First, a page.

Today my clinic patient lost his wallet, including his cash, government ID, and his credit cards. He drove more than 130 miles to the clinic.  Still, somehow, he sat in front of me in the exam chair as patient as ever through all my history questions. When I asked about his day as I was washing my hands just prior to the exam, he told me his wallet story. I ...

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Navy SEALs are America's elite fighting force.

They are America's most qualified soldiers who elect to undertake the most difficult selection process and training in existence. They are preselected by a number of traits, including intelligence, physical strength, incredible perseverance, and prior military service. Those who attain the title come from a variety of backgrounds, but without fail, they are exceptional. These most remarkable individuals are then ...

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When I meet patients in the office, our conversations do not focus exclusively on the medical issue at hand. Of course, if you come to see me with a stomach ache, at some point, I will direct the dialogue toward your abdomen. Often, our conversations are far removed from livers and pancreases, and deal with more personal vignettes and anecdotes. Why does this happen? First, I enjoy it; and secondly, ...

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At the end of a long table covered with hors d’oeuvres and a birthday cake, I struck up a conversation with three primary care physicians.

I was hungry for their opinions. Inside the crowded apartment, we spoke for some 20 minutes about the systemic and cultural causes of burnout in primary care—a conversation that informed the first article in this series. As I was about to leave, I ...

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asco-logo When I was in medical school, I loved pathology. The visual learning and deep understanding of disease were attractive enough that after second year, I took an extra year before clinical rotations to work as a post-sophomore fellow, working as a resident cutting specimens and performing autopsies. I missed patient contact but it served as a great foundation for clinical medicine ...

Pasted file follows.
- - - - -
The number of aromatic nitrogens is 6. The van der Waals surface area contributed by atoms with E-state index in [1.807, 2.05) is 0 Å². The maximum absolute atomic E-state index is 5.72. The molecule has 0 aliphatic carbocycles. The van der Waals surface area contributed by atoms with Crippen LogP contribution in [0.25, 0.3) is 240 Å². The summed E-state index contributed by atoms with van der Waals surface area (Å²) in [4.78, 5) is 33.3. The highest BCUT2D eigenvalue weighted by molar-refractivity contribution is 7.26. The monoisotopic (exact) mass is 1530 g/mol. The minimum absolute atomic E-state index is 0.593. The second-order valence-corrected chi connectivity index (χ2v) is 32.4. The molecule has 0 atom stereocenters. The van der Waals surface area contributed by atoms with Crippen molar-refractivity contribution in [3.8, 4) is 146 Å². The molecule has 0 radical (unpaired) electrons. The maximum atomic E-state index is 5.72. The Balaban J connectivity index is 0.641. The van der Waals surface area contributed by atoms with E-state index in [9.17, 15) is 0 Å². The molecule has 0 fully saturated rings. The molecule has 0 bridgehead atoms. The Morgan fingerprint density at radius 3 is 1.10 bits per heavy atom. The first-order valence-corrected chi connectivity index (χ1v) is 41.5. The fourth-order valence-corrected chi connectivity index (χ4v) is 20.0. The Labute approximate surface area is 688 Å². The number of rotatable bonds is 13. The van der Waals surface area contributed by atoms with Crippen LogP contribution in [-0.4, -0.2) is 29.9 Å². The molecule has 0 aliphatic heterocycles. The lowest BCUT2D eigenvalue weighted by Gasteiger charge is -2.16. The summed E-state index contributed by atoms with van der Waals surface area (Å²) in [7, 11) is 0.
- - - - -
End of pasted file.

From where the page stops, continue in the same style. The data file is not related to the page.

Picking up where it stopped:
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This is a tough post to write. I struggle with this issue daily. Is it OK for a physician to retire early? The obvious answer is: yes. Each individual should live their life as they see fit. But with a continued shortage of physicians (granted this is more in rural areas and not big metropolitan cities), and the time, money and resources required for training physicians, is it selfish to ...

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Here’s what you need to know about the upcoming solar eclipse and how to safely view the eclipse without losing vision from solar retinopathy. A solar eclipse occurs when the moon passes between the Sun and the Earth, and the Moon casts its shadow, known as the umbra, on Earth. Partial or total eclipses occur somewhere on Earth about every 18 months as ...

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My sister calls my name three times before I hear her. I am so distracted by the palm trees and the ocean view that I don’t feel her put the car in park. I look up at the “Physician Parking Only” sign straight ahead. “Hurry up and get out. We’re running late, and I don’t want to have to stay after my shift ends,” she says. “Don’t you always stay like two ...

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Margaret Edson’s 1999 Pulitzer Prize winning play, Wit, tells the story of the final hours of Vivian Bearing, PhD, an English professor dying of cancer.  Early in the course of her disease, one of her doctors sees the value of her case from a research point of view and asks her to enroll in a clinical trial of an investigational therapy.  In the film version of the play, which stars ...

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Recently, I had the privilege of presenting the Clinical Specialty Award for General Surgery at the 2017 Graduate Awards Celebration at Western University of Health Sciences College of Osteopathic Medicine of the Pacific (COMP-NW). It was amazing to hear all the accomplishments and meet so many wonderful new doctors in this year’s class. I also got the opportunity to meet a few proud parents and professors. The list of accomplishments of ...